"Oh great, you work in the water - so you do Watsu?" "I've done AquaRelax before too, is that anything like it?" "What exactly is the difference between Aquatic Bodywork, Aguahara, Somaquatics and Healing Dance anyway?" These are the kinds of questions I often get, which is why I like to go into them a bit in this article here.
Why are there different methods?
Even if many people have never heard of it at all, the field of holistic waterwork is large and there are different streams or techniques. Already in the eighties there were people on different continents who started to float, move and treat other people in water. There was experimentation in very different directions. And then there were people who learned from others and later refined the techniques and created something new. What all of these methods have in common is that they work with a person in water. You could compare it to massages: they all have touch in common - but each massage technique has its own way of doing it, with or without oil, with or without clothes, deep into the tissue or stroking, etc. What makes a good masseur, in my opinion, is the ability to use the various techniques learned and apply them intuitively and individually, depending on the very client. Each massage is unique, just as the person being massaged needs it. It is similar with bodywork in water. I think that many very good aquatic practitioners and therapists have at some point learned one or two methods as a basis, but in the further course of their work they learn more and more, let go of rigid techniques and give more intuitive sessions. Having learned precise techniques is essential for safe, good work, but once the technique is embodied, it is sensitivity, flow and creativity that make a session so wonderful and unique.
What methods are there?
There are smaller and bigger differences between the various methods, and in some cases many similarities. For example, many have heard the term "Watsu" and think that it is a generic term for all floating methods. Watsu is a play on words, a combination of water/water and shiatsu. It was developed in the USA and has made a name for itself worldwide. The idea was to apply Shiatsu, a Japanese healing art which treats meridians, not only on land but also in water. Important components in Watsu are therefore acupressure, as well as stretching and mobilization of the meridians. The face always remains on the surface of the water and is never submerged, in some positions the recipient even sits in the water. Also in the eighties 2 people in Switzerland developed WATA (water dancing). Here, prepared with a nose clip, one gets moved under water, which feels very much like a dance.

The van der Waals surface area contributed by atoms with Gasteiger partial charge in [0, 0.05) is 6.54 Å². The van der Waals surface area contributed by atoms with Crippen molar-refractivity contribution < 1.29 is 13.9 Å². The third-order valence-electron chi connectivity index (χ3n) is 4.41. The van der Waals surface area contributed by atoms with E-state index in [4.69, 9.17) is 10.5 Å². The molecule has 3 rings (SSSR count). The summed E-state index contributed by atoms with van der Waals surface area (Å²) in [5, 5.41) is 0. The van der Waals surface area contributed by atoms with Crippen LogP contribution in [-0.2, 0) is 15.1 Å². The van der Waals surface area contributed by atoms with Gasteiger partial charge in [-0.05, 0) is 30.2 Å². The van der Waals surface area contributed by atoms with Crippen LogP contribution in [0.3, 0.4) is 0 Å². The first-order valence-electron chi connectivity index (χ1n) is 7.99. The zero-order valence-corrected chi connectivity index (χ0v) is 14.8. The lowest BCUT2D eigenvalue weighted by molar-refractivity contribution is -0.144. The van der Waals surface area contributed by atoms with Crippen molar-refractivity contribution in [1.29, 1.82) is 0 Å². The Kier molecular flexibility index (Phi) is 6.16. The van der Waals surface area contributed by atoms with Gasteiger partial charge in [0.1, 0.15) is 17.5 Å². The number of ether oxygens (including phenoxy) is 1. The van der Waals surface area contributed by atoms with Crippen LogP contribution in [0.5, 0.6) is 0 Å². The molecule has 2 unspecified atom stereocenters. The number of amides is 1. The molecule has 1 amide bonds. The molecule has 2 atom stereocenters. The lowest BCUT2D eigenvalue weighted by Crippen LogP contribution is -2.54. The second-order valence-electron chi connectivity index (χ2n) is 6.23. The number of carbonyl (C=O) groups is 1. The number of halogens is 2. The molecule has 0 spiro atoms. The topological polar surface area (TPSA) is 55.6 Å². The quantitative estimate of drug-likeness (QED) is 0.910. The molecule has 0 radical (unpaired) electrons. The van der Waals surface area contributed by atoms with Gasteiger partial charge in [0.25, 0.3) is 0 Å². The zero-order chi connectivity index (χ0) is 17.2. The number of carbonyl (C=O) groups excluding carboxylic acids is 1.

Watsu and WATA combined their curicula as one training and thus defined the term "Aquatic Bodywork". Although aquatic bodywork is actually a descriptive term, it has been trademarked and is limited to aquatic practitioners who have done this Watsu-WATA training. But then, how to call other bodywork that takes place in water? I found the term Somaquatics, a combination of somatics and aquatic. Somatic aquatic science and work. In my understanding, all these techniques are somaquatic methods and all of them are valuable. Here are a few more:
Aguahara was developed primarily in Latin America and has influences from Janzu, Healing Dance, Wata and Contact Improvisation, among others. It is taught mainly in South and North America, Europe and Israel.
Janzu was developed in India and is taught mainly in Mexico.
Healing Dance was developed from Watsu and WATA and is taught mainly in Europe and the USA.
Aqua Relax was further developed from Watsu and is mainly used in Germany.
Aguahara wurde vor allem in Lateinamerika entwickelt und hat u.a. Einflüsse aus Janzu, Healing Dance, Wata und Contact-Improvisation. Es wird v.a. In Süd- und Nordamerika, Europa und Israel unterrichtet
Janzu wurde in Indien entwickelt und wird vor allem in Mexiko unterrichtet.
Healing Dance wurde von Watsu und WATA weiterentwickelt und wird vor allem in Europa und in den USA unterrichtet.
Aqua Relax wurde aus dem Watsu heraus weiterentwickelt und findet hauptsächlich in Deutschland Anwendung.
Which method is the best?
I can't say which is the best method, especially since I haven't tried them all myself. Certainly, there are some aspects of working in the water that seem to me personally very important and meaningful and that should be taught in the training. If you are looking for a training, you could, for example, take a look at the training plan, have preliminary talks with the teachers or read experience reports from others. If you are looking for a water therapist, you can look at what kind of training he/she has done, but also what kind of approach and view of humanity he/she has. It is always very important to me that someone is not only technically skilled, but also sensitive, attentive, respectful and warm-hearted. In order to be able to let go and open up completely, I need the practitioner to be stable and also able to hold the space well. Ultimately, it is always a trial and error to see if you fit together - so much the better when it does.